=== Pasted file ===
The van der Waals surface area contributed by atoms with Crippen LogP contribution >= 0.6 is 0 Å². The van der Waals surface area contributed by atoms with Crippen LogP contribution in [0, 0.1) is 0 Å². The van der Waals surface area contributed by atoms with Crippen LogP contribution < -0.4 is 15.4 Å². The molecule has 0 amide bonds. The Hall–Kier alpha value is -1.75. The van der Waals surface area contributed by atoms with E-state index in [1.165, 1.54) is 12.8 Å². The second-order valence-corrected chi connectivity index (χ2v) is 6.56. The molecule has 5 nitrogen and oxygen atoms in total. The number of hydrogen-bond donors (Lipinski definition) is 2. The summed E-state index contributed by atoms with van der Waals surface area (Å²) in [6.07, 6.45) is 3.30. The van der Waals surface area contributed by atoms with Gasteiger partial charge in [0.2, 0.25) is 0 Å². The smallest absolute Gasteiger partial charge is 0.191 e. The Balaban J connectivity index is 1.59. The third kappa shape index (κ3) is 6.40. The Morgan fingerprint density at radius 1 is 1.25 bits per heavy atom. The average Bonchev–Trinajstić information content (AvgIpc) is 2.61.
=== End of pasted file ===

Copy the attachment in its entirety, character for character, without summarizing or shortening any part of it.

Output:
The van der Waals surface area contributed by atoms with Crippen LogP contribution >= 0.6 is 0 Å². The van der Waals surface area contributed by atoms with Crippen LogP contribution in [0, 0.1) is 0 Å². The van der Waals surface area contributed by atoms with Crippen LogP contribution < -0.4 is 15.4 Å². The molecule has 0 amide bonds. The Hall–Kier alpha value is -1.75. The van der Waals surface area contributed by atoms with E-state index in [1.165, 1.54) is 12.8 Å². The second-order valence-corrected chi connectivity index (χ2v) is 6.56. The molecule has 5 nitrogen and oxygen atoms in total. The number of hydrogen-bond donors (Lipinski definition) is 2. The summed E-state index contributed by atoms with van der Waals surface area (Å²) in [6.07, 6.45) is 3.30. The van der Waals surface area contributed by atoms with Gasteiger partial charge in [0.2, 0.25) is 0 Å². The smallest absolute Gasteiger partial charge is 0.191 e. The Balaban J connectivity index is 1.59. The third kappa shape index (κ3) is 6.40. The Morgan fingerprint density at radius 1 is 1.25 bits per heavy atom. The average Bonchev–Trinajstić information content (AvgIpc) is 2.61.